Frostbite within 5 minutes in Minnesota's extreme cold

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Photo Courtesy: Regions Hospital

The brutal temperatures sweeping through Minnesota this week can be very dangerous, especially if you're not prepared for the elements. With wind chills dropping to 40 or 50 below zero, frostbite is possible in less than five minutes.

"It's a hostile place to be without adequate clothing as you know," said Minneapolis Police Sgt. Grant Snyder.

Monday night, Sgt. Snyder spread some warmth to those who live on the streets in downtown Minneapolis. He handed out hats, gloves and blankets to help prevent the homeless from getting frostbite.

"It's a huge issue,” said Sgt. Snyder. “As you can see, you don't have to stand out here on Hennepin Ave. for very long. You'll see people walking up and down with no hats, no gloves, no socks, or maybe a hoodie. It’s not going to keep them warm."

During a typical winter weekend, doctors at Regions Hospital usually see one or two cases of frostbite, but they have treated 20 to 25 cases since last Friday alone. They expect even more when the temperature plunges in the days ahead.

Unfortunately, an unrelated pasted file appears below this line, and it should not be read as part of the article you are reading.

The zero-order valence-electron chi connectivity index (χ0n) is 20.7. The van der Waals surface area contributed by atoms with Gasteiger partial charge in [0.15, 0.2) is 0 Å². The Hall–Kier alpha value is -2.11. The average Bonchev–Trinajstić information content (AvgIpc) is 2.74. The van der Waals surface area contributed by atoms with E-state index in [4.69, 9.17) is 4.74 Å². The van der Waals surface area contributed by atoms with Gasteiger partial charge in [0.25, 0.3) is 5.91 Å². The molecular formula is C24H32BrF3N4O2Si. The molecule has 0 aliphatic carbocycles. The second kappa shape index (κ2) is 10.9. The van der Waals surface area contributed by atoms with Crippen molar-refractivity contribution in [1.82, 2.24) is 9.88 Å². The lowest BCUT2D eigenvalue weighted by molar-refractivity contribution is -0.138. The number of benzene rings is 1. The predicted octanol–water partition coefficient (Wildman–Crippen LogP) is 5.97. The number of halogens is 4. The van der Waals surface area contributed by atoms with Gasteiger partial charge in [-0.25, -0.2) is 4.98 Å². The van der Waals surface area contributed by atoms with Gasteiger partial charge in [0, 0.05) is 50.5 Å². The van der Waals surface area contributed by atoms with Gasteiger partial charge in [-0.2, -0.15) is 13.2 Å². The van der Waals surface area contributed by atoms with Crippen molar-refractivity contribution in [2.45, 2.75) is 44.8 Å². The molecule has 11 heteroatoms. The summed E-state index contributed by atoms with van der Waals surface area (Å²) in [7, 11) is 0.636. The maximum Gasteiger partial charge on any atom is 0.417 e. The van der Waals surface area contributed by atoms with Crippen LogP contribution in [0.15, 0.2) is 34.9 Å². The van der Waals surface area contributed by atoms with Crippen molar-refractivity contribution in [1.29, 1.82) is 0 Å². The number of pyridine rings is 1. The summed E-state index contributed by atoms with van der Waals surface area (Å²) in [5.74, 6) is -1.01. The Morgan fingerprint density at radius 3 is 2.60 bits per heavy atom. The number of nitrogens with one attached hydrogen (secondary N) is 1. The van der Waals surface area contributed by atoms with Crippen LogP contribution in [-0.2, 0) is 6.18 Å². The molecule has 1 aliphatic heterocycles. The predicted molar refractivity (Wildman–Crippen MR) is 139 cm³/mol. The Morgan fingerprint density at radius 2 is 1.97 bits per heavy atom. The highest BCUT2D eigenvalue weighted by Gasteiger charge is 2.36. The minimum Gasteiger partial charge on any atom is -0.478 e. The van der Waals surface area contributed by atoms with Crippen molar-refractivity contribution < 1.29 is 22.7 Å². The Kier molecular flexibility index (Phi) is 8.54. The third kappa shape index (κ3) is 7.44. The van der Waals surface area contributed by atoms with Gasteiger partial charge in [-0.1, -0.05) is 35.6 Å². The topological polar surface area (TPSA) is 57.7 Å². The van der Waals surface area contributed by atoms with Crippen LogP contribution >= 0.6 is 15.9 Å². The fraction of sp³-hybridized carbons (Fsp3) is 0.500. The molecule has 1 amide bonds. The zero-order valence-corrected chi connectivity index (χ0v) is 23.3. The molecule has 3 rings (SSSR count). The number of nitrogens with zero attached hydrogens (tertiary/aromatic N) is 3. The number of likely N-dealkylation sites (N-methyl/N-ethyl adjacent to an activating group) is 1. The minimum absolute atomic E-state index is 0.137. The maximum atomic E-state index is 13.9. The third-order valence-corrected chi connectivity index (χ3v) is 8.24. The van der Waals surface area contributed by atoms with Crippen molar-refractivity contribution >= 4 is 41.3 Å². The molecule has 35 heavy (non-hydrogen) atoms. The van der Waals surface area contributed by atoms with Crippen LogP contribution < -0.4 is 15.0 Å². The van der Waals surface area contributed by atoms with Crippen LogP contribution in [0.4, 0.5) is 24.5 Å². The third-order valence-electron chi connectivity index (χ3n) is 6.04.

"Typically, it’s people who are inadvertently locked out, maybe they fall, maybe they are walking and get lost,” said Dr. David Dries. “Some people get stranded in their vehicles."

Dr. Dries says frostbite can cause swelling, blistering and discoloration of the fingers, ears and toes and in extreme cases, can even lead to losing those extremities. He also says the best way to avoid freezing your extremities is to wear proper winter clothing and minimize the time you spend outside, especially when the temperature is below zero.

"There's isn't a magic bullet, but this is the time of year when it’s very important to remind people of the basics,” said Dr. Dries.

Unfortunately for the homeless, it’s not always easy to get out of the elements, but Sgt. Snyder hopes his handouts warm more than just a few hearts.

"It’s a tragedy that everyone out here on the street lives with,” he said. “If you are homeless long enough in a Minnesota winter at some point, you probably will get some level of frostbite."

Dr. Dries says it’s especially important to keep a close eye on children on days with extreme weather, since they don't have the same judgement as adults and might not realize they have frostbite when they are playing outside until it’s too late.